Objective: To highlight the importance of insulin-related medical errors in causing poor outcomes in a hospital setting and to propose a systems approach for improvement.
Results: Evidence reported in the medical literature has identified insulin therapy errors as a large and clinically important problem. Insulin has been labeled as one of the top five "high-risk medications" in the inpatient setting. Although insulin therapy can be lifesaving in the hospital setting, it can be life-threatening if used inappropriately. Widespread major systemic problems, such as heavy patient loads for physicians and nurses, absence of backup checks in critical areas, defective communication and coordination, illegible handwriting, and unawareness of the importance of blood glucose control, create obstacles to appropriate and safe care of patients receiving insulin in the hospital. With thorough analysis of the setting, additional training, collective establishment of goals focused on patient safety, insertion of backup checks in areas susceptible to errors, encouragement of sharing of key clinical information, and, where possible, implementation of electronic medical records, systemic and knowledge-based problems will be minimized and outcomes will improve in insulin-treated hospitalized patients.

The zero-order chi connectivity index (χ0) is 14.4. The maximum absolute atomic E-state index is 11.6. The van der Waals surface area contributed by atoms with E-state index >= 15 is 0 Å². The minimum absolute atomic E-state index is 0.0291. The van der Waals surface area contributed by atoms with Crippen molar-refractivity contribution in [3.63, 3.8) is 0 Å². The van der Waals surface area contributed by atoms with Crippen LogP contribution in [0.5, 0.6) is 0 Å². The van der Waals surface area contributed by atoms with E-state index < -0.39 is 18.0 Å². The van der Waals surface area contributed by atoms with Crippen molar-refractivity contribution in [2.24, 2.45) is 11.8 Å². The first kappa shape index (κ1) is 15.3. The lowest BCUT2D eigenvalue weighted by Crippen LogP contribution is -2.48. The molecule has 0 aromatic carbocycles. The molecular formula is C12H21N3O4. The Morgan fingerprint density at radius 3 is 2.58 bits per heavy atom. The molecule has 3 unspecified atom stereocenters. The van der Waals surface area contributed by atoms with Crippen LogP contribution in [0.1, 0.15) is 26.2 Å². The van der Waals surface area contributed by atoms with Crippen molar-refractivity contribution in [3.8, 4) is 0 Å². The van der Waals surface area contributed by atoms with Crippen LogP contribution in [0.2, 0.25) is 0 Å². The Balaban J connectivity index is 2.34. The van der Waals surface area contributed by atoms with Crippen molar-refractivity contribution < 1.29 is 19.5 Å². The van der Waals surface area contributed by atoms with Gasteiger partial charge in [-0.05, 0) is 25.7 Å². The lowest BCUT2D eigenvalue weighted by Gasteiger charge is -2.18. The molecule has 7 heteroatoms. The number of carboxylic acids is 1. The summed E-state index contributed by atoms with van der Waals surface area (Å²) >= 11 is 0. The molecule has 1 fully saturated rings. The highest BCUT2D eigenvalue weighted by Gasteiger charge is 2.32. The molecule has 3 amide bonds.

Conclusion: Analysis and redesign of systems to develop a "culture of safety" will ultimately reduce insulin-related medical errors, provide a safe inpatient environment, and yield better outcomes.